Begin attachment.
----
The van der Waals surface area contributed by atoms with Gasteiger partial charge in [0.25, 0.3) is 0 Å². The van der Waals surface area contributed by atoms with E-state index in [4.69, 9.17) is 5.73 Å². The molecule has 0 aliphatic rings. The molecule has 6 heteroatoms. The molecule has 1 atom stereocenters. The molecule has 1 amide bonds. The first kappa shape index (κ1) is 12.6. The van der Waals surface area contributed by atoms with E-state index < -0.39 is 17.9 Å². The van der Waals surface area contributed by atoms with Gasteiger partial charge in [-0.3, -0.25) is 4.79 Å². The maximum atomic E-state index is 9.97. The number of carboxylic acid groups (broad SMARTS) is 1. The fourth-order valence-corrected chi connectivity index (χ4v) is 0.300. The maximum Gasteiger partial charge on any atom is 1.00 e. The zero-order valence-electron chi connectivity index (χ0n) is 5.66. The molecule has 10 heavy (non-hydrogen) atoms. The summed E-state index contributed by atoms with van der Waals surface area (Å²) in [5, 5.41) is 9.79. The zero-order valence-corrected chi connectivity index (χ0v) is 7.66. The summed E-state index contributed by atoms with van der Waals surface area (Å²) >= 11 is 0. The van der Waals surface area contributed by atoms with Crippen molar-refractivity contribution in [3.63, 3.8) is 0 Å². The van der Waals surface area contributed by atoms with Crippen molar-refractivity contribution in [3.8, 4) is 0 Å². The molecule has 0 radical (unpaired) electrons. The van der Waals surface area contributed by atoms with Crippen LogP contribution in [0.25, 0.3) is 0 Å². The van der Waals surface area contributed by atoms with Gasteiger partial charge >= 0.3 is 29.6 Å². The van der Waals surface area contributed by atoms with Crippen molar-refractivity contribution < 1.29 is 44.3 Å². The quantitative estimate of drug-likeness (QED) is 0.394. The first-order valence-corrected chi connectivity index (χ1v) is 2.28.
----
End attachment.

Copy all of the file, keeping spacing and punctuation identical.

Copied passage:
The van der Waals surface area contributed by atoms with Gasteiger partial charge in [0.25, 0.3) is 0 Å². The van der Waals surface area contributed by atoms with E-state index in [4.69, 9.17) is 5.73 Å². The molecule has 0 aliphatic rings. The molecule has 6 heteroatoms. The molecule has 1 atom stereocenters. The molecule has 1 amide bonds. The first kappa shape index (κ1) is 12.6. The van der Waals surface area contributed by atoms with E-state index < -0.39 is 17.9 Å². The van der Waals surface area contributed by atoms with Gasteiger partial charge in [-0.3, -0.25) is 4.79 Å². The maximum atomic E-state index is 9.97. The number of carboxylic acid groups (broad SMARTS) is 1. The fourth-order valence-corrected chi connectivity index (χ4v) is 0.300. The maximum Gasteiger partial charge on any atom is 1.00 e. The zero-order valence-electron chi connectivity index (χ0n) is 5.66. The molecule has 10 heavy (non-hydrogen) atoms. The summed E-state index contributed by atoms with van der Waals surface area (Å²) in [5, 5.41) is 9.79. The zero-order valence-corrected chi connectivity index (χ0v) is 7.66. The summed E-state index contributed by atoms with van der Waals surface area (Å²) >= 11 is 0. The van der Waals surface area contributed by atoms with Crippen molar-refractivity contribution in [3.63, 3.8) is 0 Å². The van der Waals surface area contributed by atoms with Crippen molar-refractivity contribution in [3.8, 4) is 0 Å². The molecule has 0 radical (unpaired) electrons. The van der Waals surface area contributed by atoms with Crippen LogP contribution in [0.25, 0.3) is 0 Å². The van der Waals surface area contributed by atoms with Gasteiger partial charge >= 0.3 is 29.6 Å². The van der Waals surface area contributed by atoms with Crippen molar-refractivity contribution < 1.29 is 44.3 Å². The quantitative estimate of drug-likeness (QED) is 0.394. The first-order valence-corrected chi connectivity index (χ1v) is 2.28.